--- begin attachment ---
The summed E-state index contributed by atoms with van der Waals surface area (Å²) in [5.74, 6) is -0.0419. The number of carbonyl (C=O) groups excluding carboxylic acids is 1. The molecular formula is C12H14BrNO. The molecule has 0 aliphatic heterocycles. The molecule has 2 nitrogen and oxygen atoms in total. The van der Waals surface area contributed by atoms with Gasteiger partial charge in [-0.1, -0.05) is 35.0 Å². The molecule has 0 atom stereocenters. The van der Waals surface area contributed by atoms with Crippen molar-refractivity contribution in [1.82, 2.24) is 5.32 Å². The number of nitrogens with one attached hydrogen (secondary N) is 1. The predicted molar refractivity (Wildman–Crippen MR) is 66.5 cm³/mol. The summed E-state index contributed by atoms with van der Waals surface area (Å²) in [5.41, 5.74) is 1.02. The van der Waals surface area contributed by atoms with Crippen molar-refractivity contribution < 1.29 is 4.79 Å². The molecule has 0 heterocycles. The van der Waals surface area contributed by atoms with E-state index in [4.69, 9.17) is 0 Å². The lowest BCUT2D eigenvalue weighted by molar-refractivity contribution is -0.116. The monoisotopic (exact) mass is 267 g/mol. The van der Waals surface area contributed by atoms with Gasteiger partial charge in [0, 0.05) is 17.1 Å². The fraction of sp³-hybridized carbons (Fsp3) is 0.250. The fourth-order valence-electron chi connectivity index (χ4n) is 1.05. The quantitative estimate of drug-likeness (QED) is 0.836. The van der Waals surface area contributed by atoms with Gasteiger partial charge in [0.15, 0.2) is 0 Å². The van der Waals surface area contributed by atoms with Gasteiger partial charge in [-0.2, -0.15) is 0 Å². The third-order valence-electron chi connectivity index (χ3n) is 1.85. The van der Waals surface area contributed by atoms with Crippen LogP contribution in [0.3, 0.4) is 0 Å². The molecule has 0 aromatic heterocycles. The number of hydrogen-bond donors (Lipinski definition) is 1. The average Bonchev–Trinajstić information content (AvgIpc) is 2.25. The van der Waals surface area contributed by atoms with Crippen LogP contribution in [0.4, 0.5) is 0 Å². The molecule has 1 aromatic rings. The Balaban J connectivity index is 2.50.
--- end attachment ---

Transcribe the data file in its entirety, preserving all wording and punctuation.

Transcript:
The summed E-state index contributed by atoms with van der Waals surface area (Å²) in [5.74, 6) is -0.0419. The number of carbonyl (C=O) groups excluding carboxylic acids is 1. The molecular formula is C12H14BrNO. The molecule has 0 aliphatic heterocycles. The molecule has 2 nitrogen and oxygen atoms in total. The van der Waals surface area contributed by atoms with Gasteiger partial charge in [-0.1, -0.05) is 35.0 Å². The molecule has 0 atom stereocenters. The van der Waals surface area contributed by atoms with Crippen molar-refractivity contribution in [1.82, 2.24) is 5.32 Å². The number of nitrogens with one attached hydrogen (secondary N) is 1. The predicted molar refractivity (Wildman–Crippen MR) is 66.5 cm³/mol. The summed E-state index contributed by atoms with van der Waals surface area (Å²) in [5.41, 5.74) is 1.02. The van der Waals surface area contributed by atoms with Crippen molar-refractivity contribution < 1.29 is 4.79 Å². The molecule has 0 heterocycles. The van der Waals surface area contributed by atoms with E-state index in [4.69, 9.17) is 0 Å². The lowest BCUT2D eigenvalue weighted by molar-refractivity contribution is -0.116. The monoisotopic (exact) mass is 267 g/mol. The van der Waals surface area contributed by atoms with Gasteiger partial charge in [0, 0.05) is 17.1 Å². The fraction of sp³-hybridized carbons (Fsp3) is 0.250. The fourth-order valence-electron chi connectivity index (χ4n) is 1.05. The quantitative estimate of drug-likeness (QED) is 0.836. The van der Waals surface area contributed by atoms with Gasteiger partial charge in [0.15, 0.2) is 0 Å². The van der Waals surface area contributed by atoms with Gasteiger partial charge in [-0.2, -0.15) is 0 Å². The third-order valence-electron chi connectivity index (χ3n) is 1.85. The van der Waals surface area contributed by atoms with Crippen LogP contribution in [0.3, 0.4) is 0 Å². The molecule has 0 aromatic heterocycles. The number of hydrogen-bond donors (Lipinski definition) is 1. The average Bonchev–Trinajstić information content (AvgIpc) is 2.25. The van der Waals surface area contributed by atoms with Crippen LogP contribution in [0.4, 0.5) is 0 Å². The molecule has 1 aromatic rings. The Balaban J connectivity index is 2.50.